You can get really consumed by details when you’re opening a new business. In a Craft Beer tasting room there are and endless number of important things to consider.
First, your customers are going to be there a while. Nobody really dashes into a tasting room filled with cool, interesting beers to down a quick one and run off. So you have to make sure the place is inviting: comfortable space, decent chairs, good sound level, easy-to-navigate bar/layout, etc.
Second, they’re going to be there a while, and different people have different needs. Accessibility is one need, but that’s governed by law (thank goodness–some of us at FMFC are old enough to remember when there were no ramps or wide-enough doors in bars or restaurants in BC).
More specifically, everyone needs to go to the bathroom sooner or later. If you’re like us you have extensive criteria by which you judge a place on, but if it has awful bathrooms, even if everything else is spectacular, the place is a dud.
Most important is (of course) cleanliness. One of our favorite hangouts used to be a Craft bar in Fairhaven Washington. The owner was a fanatic, not a term we use loosely. In addition to refusing to sell you beer he didn’t have the correct, specified glassware for (despite the beer being visible and in-stock behind the bar) he actually cleaned his bathrooms every 30 minutes, all day long.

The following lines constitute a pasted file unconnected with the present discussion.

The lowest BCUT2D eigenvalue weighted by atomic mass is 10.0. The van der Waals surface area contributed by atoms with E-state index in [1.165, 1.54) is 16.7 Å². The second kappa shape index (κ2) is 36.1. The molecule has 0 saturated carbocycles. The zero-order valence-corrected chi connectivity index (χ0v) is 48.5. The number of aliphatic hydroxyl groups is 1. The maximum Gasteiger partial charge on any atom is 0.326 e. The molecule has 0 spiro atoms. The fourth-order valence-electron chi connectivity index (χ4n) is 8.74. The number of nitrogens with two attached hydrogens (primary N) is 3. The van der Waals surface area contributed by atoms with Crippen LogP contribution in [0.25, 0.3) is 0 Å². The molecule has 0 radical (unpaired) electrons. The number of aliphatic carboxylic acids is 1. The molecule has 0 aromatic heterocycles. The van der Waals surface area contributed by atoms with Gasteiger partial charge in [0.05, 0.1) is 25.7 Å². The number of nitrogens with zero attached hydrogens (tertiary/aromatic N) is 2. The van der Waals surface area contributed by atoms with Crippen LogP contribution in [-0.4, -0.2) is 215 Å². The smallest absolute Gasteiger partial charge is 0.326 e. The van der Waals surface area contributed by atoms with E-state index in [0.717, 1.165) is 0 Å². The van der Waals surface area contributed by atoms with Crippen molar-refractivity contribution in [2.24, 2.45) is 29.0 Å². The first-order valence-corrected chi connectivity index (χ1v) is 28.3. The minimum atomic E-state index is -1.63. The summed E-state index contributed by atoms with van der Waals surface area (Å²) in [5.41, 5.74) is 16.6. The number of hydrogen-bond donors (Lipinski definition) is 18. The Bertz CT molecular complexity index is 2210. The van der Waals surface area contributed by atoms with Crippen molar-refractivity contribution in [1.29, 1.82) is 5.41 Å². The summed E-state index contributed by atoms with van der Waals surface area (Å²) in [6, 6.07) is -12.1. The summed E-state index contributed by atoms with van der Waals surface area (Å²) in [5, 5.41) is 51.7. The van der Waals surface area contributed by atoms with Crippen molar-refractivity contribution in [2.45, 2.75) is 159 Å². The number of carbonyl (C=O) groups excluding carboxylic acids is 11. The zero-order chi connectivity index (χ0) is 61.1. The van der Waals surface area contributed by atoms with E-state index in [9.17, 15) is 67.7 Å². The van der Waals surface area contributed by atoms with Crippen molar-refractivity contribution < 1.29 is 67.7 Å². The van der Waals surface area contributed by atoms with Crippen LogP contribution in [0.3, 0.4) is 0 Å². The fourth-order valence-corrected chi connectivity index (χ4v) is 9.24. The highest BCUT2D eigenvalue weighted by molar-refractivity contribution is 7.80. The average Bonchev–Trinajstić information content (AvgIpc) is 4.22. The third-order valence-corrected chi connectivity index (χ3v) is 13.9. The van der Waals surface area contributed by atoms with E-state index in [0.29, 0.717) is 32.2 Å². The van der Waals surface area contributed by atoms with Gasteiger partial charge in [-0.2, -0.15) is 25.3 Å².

It was epic. His bathrooms always smelled better than an average suburban living room, and were a delight to use. It’s been 15 years since the place changed hands and sanitation went downhill, but we still tell this story every chance we get. It was an amazing part of why the place achieved greatness.
One detail we love, both in bathrooms and along bars and underneath tables is hooks. A hook on the back of a door to hang your coat, another to hang a bag/purse and you’ve got your hands free and your accessories clean and out of the way.
Bag hooks are a genius invention: even the tidiest, best-kept places always have a bit of spilled beer in their day. If a customer sits down with no place to put their bag except the floor or the bartop, they either have to take up a seat with it or clutch it on their lap. Trying to keep track of and not dunk your bag in spilled beer or whatever is on the floor generates anxiety, which decreases comfort, which means the customer is out of there after only a short time, and that’s a tragedy.
We’ve got a million details and a short time to figure them all out before we’re open and serving our beer to the public. What’s your must-have for comfort in a Craft Beer establishment? Let us know in the comments and we’ll put it on our ever-growing list.